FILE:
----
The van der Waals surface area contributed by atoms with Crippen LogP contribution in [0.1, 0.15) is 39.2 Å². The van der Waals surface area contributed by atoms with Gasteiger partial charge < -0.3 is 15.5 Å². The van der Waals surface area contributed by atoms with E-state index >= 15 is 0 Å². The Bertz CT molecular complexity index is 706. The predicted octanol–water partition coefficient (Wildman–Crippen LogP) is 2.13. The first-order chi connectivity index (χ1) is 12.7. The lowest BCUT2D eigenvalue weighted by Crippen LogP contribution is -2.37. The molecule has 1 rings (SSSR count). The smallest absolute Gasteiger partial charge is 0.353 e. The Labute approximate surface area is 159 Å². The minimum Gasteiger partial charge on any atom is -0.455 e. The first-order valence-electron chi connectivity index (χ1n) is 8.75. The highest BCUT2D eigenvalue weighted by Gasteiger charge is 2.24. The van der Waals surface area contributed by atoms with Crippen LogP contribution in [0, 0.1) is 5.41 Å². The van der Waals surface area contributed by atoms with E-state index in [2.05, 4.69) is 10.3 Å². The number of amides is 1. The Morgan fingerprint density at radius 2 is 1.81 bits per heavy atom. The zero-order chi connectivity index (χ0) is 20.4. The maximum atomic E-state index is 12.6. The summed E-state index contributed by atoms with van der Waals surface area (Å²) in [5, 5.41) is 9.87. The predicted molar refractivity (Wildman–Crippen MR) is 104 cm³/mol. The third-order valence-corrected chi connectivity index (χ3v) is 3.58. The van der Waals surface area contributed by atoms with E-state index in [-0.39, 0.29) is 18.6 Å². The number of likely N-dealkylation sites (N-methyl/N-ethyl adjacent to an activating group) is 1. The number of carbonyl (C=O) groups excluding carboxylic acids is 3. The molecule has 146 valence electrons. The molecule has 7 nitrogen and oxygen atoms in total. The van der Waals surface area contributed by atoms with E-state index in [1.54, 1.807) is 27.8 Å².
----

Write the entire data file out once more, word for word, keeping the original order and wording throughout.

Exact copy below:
The van der Waals surface area contributed by atoms with Crippen LogP contribution in [0.1, 0.15) is 39.2 Å². The van der Waals surface area contributed by atoms with Gasteiger partial charge < -0.3 is 15.5 Å². The van der Waals surface area contributed by atoms with E-state index >= 15 is 0 Å². The Bertz CT molecular complexity index is 706. The predicted octanol–water partition coefficient (Wildman–Crippen LogP) is 2.13. The first-order chi connectivity index (χ1) is 12.7. The lowest BCUT2D eigenvalue weighted by Crippen LogP contribution is -2.37. The molecule has 1 rings (SSSR count). The smallest absolute Gasteiger partial charge is 0.353 e. The Labute approximate surface area is 159 Å². The minimum Gasteiger partial charge on any atom is -0.455 e. The first-order valence-electron chi connectivity index (χ1n) is 8.75. The highest BCUT2D eigenvalue weighted by Gasteiger charge is 2.24. The van der Waals surface area contributed by atoms with Crippen LogP contribution in [0, 0.1) is 5.41 Å². The van der Waals surface area contributed by atoms with E-state index in [2.05, 4.69) is 10.3 Å². The number of amides is 1. The Morgan fingerprint density at radius 2 is 1.81 bits per heavy atom. The zero-order chi connectivity index (χ0) is 20.4. The maximum atomic E-state index is 12.6. The summed E-state index contributed by atoms with van der Waals surface area (Å²) in [5, 5.41) is 9.87. The predicted molar refractivity (Wildman–Crippen MR) is 104 cm³/mol. The third-order valence-corrected chi connectivity index (χ3v) is 3.58. The van der Waals surface area contributed by atoms with E-state index in [-0.39, 0.29) is 18.6 Å². The number of likely N-dealkylation sites (N-methyl/N-ethyl adjacent to an activating group) is 1. The number of carbonyl (C=O) groups excluding carboxylic acids is 3. The molecule has 146 valence electrons. The molecule has 7 nitrogen and oxygen atoms in total. The van der Waals surface area contributed by atoms with E-state index in [1.54, 1.807) is 27.8 Å².